Robert (as his family calls him) Skelton earned the nickname ‘Bullet’ as a quarterback for Alabama in the late 1950s. He came to Bama from Pell City in 1956 when J.B. Whitworth was coach and the Crimson Tide was mired in perhaps its worst period in history. He played a bit in 1957 on Whitworth’s last team. That winter a new coach came to town. Paul Bryant took charge.
Skelton came back to quarterback in 1959 and 1960, splitting duties with Pat Trammell in Skelton’s senior season. At one point, Bobby thought his career had come to an abrupt end, only to have an opportunity to resurrect it moments later.
In 1960, Alabama went to Grant Field in Atlanta to meet Georgia Tech. The Tide had a miserable first half of mistakes, and the Yellow Jackets of Coach Bobby Dodd had a 15-0 lead.
In the third quarter, Alabama began its comeback, and Skelton did a nice job in getting the Tide back in the game. Leon Fuller had a touchdown run, but a two-point conversion try failed. Then Skelton hit Norbie Ronsonet for a touchdown. Richard “Digger” O’Dell, the backup placekicker to an injured Tommy Brooker, made the first point of his career after the second touchdown to cut the score to Georgia Tech 15, Alabama 13.
The story gets a little murky here. In “Game-Changers, The Greatest Plays In Alabama Football History,” Skelton said he ran the play sent in from the sidelines “and I nearly got killed and I fumbled the ball. When I got up, I saw Trammell coming in.”
With Trammell coming in, Skelton headed to the sideline. “In those days, when you came off the field, you went directly to Coach Bryant,” Skelton said. “When I got to him, he told me to sit my ass on the bench and hat I’d never play another down for Alabama.”
Bryant’s memory of the incident was, “I called one play and Skelton ran another one. So I yanked him out of the game and told him he was fired, that he was finished as an Alabama player.”
Later in the fourth quarter, Trammell was injured. Skelton’s teammates told him Bryant was calling for him, but Skelton didn’t believe them. He was convinced he was finished. Finally, though, he answered the call.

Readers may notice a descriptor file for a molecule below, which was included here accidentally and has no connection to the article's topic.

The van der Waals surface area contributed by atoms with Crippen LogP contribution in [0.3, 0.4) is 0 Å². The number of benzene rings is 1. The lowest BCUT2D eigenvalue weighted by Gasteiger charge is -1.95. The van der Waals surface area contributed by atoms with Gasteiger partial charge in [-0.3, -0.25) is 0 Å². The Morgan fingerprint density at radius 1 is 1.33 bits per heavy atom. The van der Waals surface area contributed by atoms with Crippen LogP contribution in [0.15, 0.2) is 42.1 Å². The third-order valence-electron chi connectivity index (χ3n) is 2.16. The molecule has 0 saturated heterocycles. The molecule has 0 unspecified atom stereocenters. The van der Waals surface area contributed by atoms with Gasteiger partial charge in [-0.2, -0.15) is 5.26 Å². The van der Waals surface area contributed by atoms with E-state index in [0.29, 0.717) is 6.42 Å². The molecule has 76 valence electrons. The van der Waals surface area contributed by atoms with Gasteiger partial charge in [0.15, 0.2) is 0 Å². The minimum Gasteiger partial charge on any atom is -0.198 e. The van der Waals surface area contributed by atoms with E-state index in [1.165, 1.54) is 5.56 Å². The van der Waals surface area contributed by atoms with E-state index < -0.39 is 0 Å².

Skelton said, “Coach Bryant was a few feet on the field and I went up to him. He put his arm around me. I was 5-11 and he was nine feet tall. I was expecting him to give me some real knowledge. He said, ‘I’m going to give your little ass one more chance.’ We were backed up and he didn’t even give me a play.”
Alabama had the ball at its own 20 with 3:21 to play. Twice in the drive, Alabama had to go for it on fourth down, making one first down on a Fuller run and another on a Skelton pass to Ronsonet. With the clock ticking under 30 seconds, Skelton completed a 26-yard pass to Butch Wilson to put Bama at the Georgia Tech 8.
O’Dell, who was like Skelton from the Pell City area, had tried two field goals the week before and missed both. But he wasn’t showing nerves, said Skelton, who was the holder on placekicks. “Digger called me ‘Rob,’” Skelton said, and he said, ‘Okay, Rob. Give me a good hold and lean ’er back a tad.’ Just as calm as you’d ever hear.”
The injured Brooker had a clear view from the sideline. He said, “I was watching the ball go over the bar, and as it did I saw the clock go to ‘Zero Zero Zero.’”
Skelton said, “Everyone said the kick looked like a wounded duck, but it wasn’t. He didn’t put spin on the ball, but he kicked it hard and straight and it went over the crossbar.”
For his career, Skelton completed 74-167 for 972 yards and 10 touchdowns with six interceptions.
In Alabama’s 10-0 win over Mississippi State in 1959, he intercepted two passes and threw a 36-yard touchdown to Stanley Bell.
In 1960 he had two touchdown runs in a win over Georgia.
But is it the Georgia Tech game of 1960 in Atlanta for which he is most remembered.
Years later, Bryant said, “I’ll never forget that game, not if I live three lifetimes. If it wasn’t the greatest comeback I’ve ever seen, it was certainly the greatest I’ve ever been involved in.”
Bryant added, “I learned that day to never make a vow, to never promise anything I might now have control over.”
Following his playing career and graduation from Alabama, he spent some time as a coach, but eventually wound up as an official in the NFL (and was a pioneer in developing the officials’ replay).
Gene Stallings, who was coach of the St. Louis/Phoenix Cardinals before taking over at Bama in 1990, told a funny story. Skelton, who had played on Tide teams when Stallings was an assistant to Bryant, was officiating a Cardinals game. Stallings had no problem expressing his displeasure to officials, then or later, and was giving Skelton a hard time. Finally, Stallings said, he told Skelton, “This must be the worst-officiated game in the history of the NFL.” Skelton replied, “Then it’s a perfect fit to the coaching.”
Stallings said he couldn’t help but laugh.
On a personal note, Tommy Brooker, Bobby Skelton, former Tide radio announcer Doug Layton, and I were a regular foursome in the annual A-Club Tournament, and we were often competitive, primarily because Bullet was a very fine player into his 70s.